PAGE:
asperger’s syndrome

Page Three, website outline                                                                               

 

                             

                      “Asperger’s Syndrome is not a mental illness, and it’s
                       not a disease. It is a neurological condition that sets
                       us apart from most of the people on the planet in both
                       good and bad ways.”
                                                             ~~~  michael john carley
                                                                  asperger’s from the inside out     

I began hearing stories about Asperger’s on public radio in 2004. When I heard the first story, I felt it explained a great deal about both me and the way people had treated me in my life. With that first story, I was pretty sure I had it. There were many more stories about it on the radio over the next four years, and I only became more convinced that I was an Asperger’s person.

In the last two years I’ve done a fair amount of reading on the subject, and I remain convinced. I did have a diagnosis, but that diagnosis was arrived at in a way that can only be called bizarre, and the result reported to me by a person who is not any kind of clinician  (this is covered in more detail on the blogs). In any case, I believed this person when he told me I have Asperger’s, because I didn’t have much doubt of it anyway. But I was 55 when I got this diagnosis, and am 57 now. Very late in life to find out you have a disorder that has affected, very negatively, your whole life.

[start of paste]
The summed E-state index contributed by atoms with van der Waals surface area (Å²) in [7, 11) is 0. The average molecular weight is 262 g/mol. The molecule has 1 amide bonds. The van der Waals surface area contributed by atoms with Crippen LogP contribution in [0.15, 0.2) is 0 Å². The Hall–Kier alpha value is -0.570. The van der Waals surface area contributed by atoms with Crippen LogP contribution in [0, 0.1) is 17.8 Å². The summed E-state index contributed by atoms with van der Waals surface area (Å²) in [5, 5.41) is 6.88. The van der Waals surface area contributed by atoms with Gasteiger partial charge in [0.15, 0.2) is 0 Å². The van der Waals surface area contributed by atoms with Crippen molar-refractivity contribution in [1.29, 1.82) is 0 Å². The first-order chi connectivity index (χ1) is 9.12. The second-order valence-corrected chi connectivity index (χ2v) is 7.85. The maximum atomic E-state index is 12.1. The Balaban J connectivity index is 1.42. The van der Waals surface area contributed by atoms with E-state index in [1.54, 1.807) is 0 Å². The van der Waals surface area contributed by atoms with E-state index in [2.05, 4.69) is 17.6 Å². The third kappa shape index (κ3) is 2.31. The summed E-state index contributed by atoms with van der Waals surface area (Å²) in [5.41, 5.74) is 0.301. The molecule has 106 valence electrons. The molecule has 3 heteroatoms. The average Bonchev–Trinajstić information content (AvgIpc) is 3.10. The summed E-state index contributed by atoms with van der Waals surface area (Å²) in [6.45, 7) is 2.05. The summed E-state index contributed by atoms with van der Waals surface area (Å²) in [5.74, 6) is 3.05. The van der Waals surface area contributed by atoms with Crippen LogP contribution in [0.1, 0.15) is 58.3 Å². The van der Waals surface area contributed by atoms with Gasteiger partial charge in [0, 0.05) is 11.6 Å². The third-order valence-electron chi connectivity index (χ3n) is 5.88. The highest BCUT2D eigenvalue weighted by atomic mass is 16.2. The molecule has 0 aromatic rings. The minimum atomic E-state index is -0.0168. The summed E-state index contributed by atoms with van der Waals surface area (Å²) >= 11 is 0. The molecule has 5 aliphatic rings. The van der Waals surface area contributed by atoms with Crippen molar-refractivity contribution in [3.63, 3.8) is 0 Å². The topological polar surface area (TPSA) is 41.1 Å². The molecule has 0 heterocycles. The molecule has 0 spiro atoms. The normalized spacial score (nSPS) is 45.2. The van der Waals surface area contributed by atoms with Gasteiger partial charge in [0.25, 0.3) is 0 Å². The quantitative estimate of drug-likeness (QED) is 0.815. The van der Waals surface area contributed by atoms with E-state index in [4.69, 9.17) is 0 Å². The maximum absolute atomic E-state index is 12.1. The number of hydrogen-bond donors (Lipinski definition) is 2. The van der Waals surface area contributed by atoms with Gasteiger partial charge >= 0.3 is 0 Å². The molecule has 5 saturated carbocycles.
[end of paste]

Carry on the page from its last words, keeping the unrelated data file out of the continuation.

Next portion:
Asperger’s is a condition on what is called the Autism Spectrum, and is the mildest form of autism. Like all forms of autism, it can vary greatly from person to person, both in severity and in its symptoms.

In other posts on my journals I’ve quoted from Donna Williams’ book, Nobody Nowhere, and it’s appropriate to do so again. So much of what she describes in that book describes some of my own behaviors and attitudes, fits so perfectly with who I am and how I react. So, to that end:

    ” … simple things left such a long-term impact .” ~~ “… a world I found foreign and unreachable.” ~~  “Although I was intelligent, I seemed to lack sense.”  And quoting something said to her by one of her friends: ” ‘ One day you were talking to me; the next day it was as though we’d never been friends.’ ” These are reactions and behaviors I still have. In fact, when my post-traumatic stress disorder began to get much worse in my forties, so did my Asperger’s symptoms, which had previously been rather mild compared to a lot a of people with the syndrome.

Smiling

This has been a tremendous problem my entire life, and I’ve been castigated for it for 57 years now, by a great huge number of neurotypical control-freaks (sometimes I wonder if all  neurotypicals are control-freaks). I wrote a post about it once on an Asperger’s website (wrongplanet) and hoped that I would get some feedback from the other bloggers concerning their own difficulties with smiling, if they had them. But as I got no feedback, I have nothing to report about other Aspies and smiling. In my reading, however, I’ve come across more than once the fact that being not much prone to smiling is almost a defining characteristic of Asperger’s.